One reason for the perception of uncertainty in Scotland is that the courts have yet to consider the issue. In England, a series of court cases have considered whether the present law on assisting a suicide is incompatible with article 8 of the Convention of Human Rights, the right to respect for private and family life. One of the outcomes has been a set of guidelines from the Director of Public Prosecutions on what the law permits – an equivalent to which Scotland lacks.
In June 2014, in the case of Nicklinson and others, the UK Supreme Court concluded that the law was inconsistent with article 8 of the convention, but it was the role of parliament to decide what to do about it. Westminster had such an opportunity following Lord Falconer’s Assisted Dying Bill, which proposed to provide “competent” adults who have less than six months to live with assistance to end their own life at their own request (you can read about the differences with the Scottish proposal here). But after months of deliberation and many amendments – filibustering by opponents, effectively – its passage ran out of time during the previous parliamentary session. Lord Falconer has said that he will attempt to have a further bill introduced at a future session.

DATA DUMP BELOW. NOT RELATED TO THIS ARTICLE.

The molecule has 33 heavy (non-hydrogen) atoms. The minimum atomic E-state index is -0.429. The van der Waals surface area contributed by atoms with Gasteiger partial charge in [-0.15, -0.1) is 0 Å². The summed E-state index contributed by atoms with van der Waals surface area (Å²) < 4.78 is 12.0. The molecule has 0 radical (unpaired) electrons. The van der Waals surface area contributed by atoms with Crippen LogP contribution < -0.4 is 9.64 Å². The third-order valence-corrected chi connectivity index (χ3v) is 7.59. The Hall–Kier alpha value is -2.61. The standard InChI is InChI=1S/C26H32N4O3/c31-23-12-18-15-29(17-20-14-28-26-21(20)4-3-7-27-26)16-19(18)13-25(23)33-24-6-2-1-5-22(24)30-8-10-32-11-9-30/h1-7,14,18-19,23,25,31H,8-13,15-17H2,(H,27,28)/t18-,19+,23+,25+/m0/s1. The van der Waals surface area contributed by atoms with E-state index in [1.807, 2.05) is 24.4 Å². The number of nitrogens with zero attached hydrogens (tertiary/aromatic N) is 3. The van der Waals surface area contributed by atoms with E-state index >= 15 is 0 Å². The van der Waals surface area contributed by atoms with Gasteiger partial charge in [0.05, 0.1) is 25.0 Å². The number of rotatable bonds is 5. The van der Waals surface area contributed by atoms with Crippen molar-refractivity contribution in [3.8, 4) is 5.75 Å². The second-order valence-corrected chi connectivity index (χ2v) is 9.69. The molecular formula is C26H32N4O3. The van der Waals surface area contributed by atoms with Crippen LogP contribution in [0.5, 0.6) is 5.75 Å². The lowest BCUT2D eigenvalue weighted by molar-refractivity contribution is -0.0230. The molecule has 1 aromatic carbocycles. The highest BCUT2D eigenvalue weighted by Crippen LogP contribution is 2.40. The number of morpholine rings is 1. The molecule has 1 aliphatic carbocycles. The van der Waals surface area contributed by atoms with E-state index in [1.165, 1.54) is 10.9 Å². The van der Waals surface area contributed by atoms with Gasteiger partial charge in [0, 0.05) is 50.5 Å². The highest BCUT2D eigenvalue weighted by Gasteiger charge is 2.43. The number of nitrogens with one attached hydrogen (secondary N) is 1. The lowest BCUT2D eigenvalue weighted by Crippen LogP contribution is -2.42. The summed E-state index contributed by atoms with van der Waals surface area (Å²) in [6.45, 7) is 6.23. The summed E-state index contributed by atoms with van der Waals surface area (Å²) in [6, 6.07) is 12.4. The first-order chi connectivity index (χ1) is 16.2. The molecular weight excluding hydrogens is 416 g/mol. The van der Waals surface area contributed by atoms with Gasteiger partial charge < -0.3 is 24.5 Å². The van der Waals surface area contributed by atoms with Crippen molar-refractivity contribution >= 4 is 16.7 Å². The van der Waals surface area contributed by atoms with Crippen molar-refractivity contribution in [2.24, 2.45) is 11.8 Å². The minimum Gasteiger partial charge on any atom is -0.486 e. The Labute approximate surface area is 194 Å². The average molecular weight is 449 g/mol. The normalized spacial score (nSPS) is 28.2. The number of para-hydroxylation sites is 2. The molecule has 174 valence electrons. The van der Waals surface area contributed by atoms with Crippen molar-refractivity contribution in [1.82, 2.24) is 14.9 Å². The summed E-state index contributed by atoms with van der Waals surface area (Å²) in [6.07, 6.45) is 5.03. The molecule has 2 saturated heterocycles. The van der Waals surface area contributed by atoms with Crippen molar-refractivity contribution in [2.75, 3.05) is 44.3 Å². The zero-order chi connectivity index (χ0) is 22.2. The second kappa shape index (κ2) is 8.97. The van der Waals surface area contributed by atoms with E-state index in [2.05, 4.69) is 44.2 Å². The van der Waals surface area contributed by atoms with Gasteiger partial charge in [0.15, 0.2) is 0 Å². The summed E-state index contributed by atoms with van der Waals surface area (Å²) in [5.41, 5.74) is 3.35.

Back in Scotland, a court ruling on assisted dying is now in the offing. Gordon Ross, who suffers from a severe debilitating illness, has taken his case to the Court of Session in Edinburgh requesting that the Lord Advocate issue guidance which makes clear whether any person who helps Ross end his life would be charged with an offence. The decision will be known in the next four to six weeks.